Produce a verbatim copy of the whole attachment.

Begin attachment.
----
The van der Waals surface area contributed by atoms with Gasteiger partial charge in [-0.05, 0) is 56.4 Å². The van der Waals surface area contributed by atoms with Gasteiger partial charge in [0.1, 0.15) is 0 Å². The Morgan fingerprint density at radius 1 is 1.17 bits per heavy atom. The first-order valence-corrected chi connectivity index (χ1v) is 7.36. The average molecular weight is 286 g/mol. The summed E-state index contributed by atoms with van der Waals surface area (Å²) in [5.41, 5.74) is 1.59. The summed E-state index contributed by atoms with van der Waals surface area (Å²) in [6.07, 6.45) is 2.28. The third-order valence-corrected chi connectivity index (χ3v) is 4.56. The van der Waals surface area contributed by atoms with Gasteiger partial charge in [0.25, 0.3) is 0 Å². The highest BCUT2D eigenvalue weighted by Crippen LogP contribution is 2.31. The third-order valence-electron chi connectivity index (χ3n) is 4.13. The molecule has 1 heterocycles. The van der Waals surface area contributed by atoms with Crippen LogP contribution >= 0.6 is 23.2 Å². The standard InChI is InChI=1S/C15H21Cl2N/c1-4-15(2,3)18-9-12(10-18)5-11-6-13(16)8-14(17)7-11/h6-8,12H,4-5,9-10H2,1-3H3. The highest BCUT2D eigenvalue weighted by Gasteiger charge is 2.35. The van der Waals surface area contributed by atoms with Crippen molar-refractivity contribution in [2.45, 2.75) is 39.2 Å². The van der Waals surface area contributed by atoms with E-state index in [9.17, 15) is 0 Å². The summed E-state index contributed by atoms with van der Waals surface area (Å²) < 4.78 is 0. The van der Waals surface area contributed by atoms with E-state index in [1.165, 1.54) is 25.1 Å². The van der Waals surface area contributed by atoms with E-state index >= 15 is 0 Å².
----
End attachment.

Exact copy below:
The van der Waals surface area contributed by atoms with Gasteiger partial charge in [-0.05, 0) is 56.4 Å². The van der Waals surface area contributed by atoms with Gasteiger partial charge in [0.1, 0.15) is 0 Å². The Morgan fingerprint density at radius 1 is 1.17 bits per heavy atom. The first-order valence-corrected chi connectivity index (χ1v) is 7.36. The average molecular weight is 286 g/mol. The summed E-state index contributed by atoms with van der Waals surface area (Å²) in [5.41, 5.74) is 1.59. The summed E-state index contributed by atoms with van der Waals surface area (Å²) in [6.07, 6.45) is 2.28. The third-order valence-corrected chi connectivity index (χ3v) is 4.56. The van der Waals surface area contributed by atoms with Gasteiger partial charge in [0.25, 0.3) is 0 Å². The highest BCUT2D eigenvalue weighted by Crippen LogP contribution is 2.31. The third-order valence-electron chi connectivity index (χ3n) is 4.13. The molecule has 1 heterocycles. The van der Waals surface area contributed by atoms with Crippen LogP contribution >= 0.6 is 23.2 Å². The standard InChI is InChI=1S/C15H21Cl2N/c1-4-15(2,3)18-9-12(10-18)5-11-6-13(16)8-14(17)7-11/h6-8,12H,4-5,9-10H2,1-3H3. The highest BCUT2D eigenvalue weighted by Gasteiger charge is 2.35. The van der Waals surface area contributed by atoms with Crippen molar-refractivity contribution in [2.45, 2.75) is 39.2 Å². The van der Waals surface area contributed by atoms with E-state index in [9.17, 15) is 0 Å². The summed E-state index contributed by atoms with van der Waals surface area (Å²) < 4.78 is 0. The van der Waals surface area contributed by atoms with E-state index in [1.165, 1.54) is 25.1 Å². The van der Waals surface area contributed by atoms with E-state index >= 15 is 0 Å².